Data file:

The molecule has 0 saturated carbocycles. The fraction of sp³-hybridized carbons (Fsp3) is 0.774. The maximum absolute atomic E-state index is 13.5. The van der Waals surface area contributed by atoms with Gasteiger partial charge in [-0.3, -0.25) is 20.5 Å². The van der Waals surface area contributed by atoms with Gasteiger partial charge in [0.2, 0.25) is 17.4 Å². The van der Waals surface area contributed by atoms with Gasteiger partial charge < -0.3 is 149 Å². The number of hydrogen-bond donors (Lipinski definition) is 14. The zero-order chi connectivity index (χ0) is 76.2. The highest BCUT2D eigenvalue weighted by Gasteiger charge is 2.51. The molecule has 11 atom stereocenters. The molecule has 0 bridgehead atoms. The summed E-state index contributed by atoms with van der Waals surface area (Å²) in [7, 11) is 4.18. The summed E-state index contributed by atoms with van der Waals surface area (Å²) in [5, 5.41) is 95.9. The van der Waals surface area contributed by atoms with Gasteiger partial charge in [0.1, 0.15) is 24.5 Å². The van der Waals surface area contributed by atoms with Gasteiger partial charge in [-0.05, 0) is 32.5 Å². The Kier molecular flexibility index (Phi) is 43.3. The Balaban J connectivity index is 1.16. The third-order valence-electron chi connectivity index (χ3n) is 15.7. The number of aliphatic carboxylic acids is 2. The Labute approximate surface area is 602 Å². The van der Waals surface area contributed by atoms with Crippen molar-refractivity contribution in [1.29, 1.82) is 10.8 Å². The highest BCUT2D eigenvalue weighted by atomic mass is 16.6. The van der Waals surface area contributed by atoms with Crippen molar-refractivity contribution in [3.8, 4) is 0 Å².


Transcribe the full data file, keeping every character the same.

The molecule has 0 saturated carbocycles. The fraction of sp³-hybridized carbons (Fsp3) is 0.774. The maximum absolute atomic E-state index is 13.5. The van der Waals surface area contributed by atoms with Gasteiger partial charge in [-0.3, -0.25) is 20.5 Å². The van der Waals surface area contributed by atoms with Gasteiger partial charge in [0.2, 0.25) is 17.4 Å². The van der Waals surface area contributed by atoms with Gasteiger partial charge < -0.3 is 149 Å². The number of hydrogen-bond donors (Lipinski definition) is 14. The zero-order chi connectivity index (χ0) is 76.2. The highest BCUT2D eigenvalue weighted by Gasteiger charge is 2.51. The molecule has 11 atom stereocenters. The molecule has 0 bridgehead atoms. The summed E-state index contributed by atoms with van der Waals surface area (Å²) in [7, 11) is 4.18. The summed E-state index contributed by atoms with van der Waals surface area (Å²) in [5, 5.41) is 95.9. The van der Waals surface area contributed by atoms with Gasteiger partial charge in [0.1, 0.15) is 24.5 Å². The van der Waals surface area contributed by atoms with Gasteiger partial charge in [-0.05, 0) is 32.5 Å². The Kier molecular flexibility index (Phi) is 43.3. The Balaban J connectivity index is 1.16. The third-order valence-electron chi connectivity index (χ3n) is 15.7. The number of aliphatic carboxylic acids is 2. The Labute approximate surface area is 602 Å². The van der Waals surface area contributed by atoms with Crippen molar-refractivity contribution in [1.29, 1.82) is 10.8 Å². The highest BCUT2D eigenvalue weighted by atomic mass is 16.6. The van der Waals surface area contributed by atoms with Crippen molar-refractivity contribution in [3.8, 4) is 0 Å².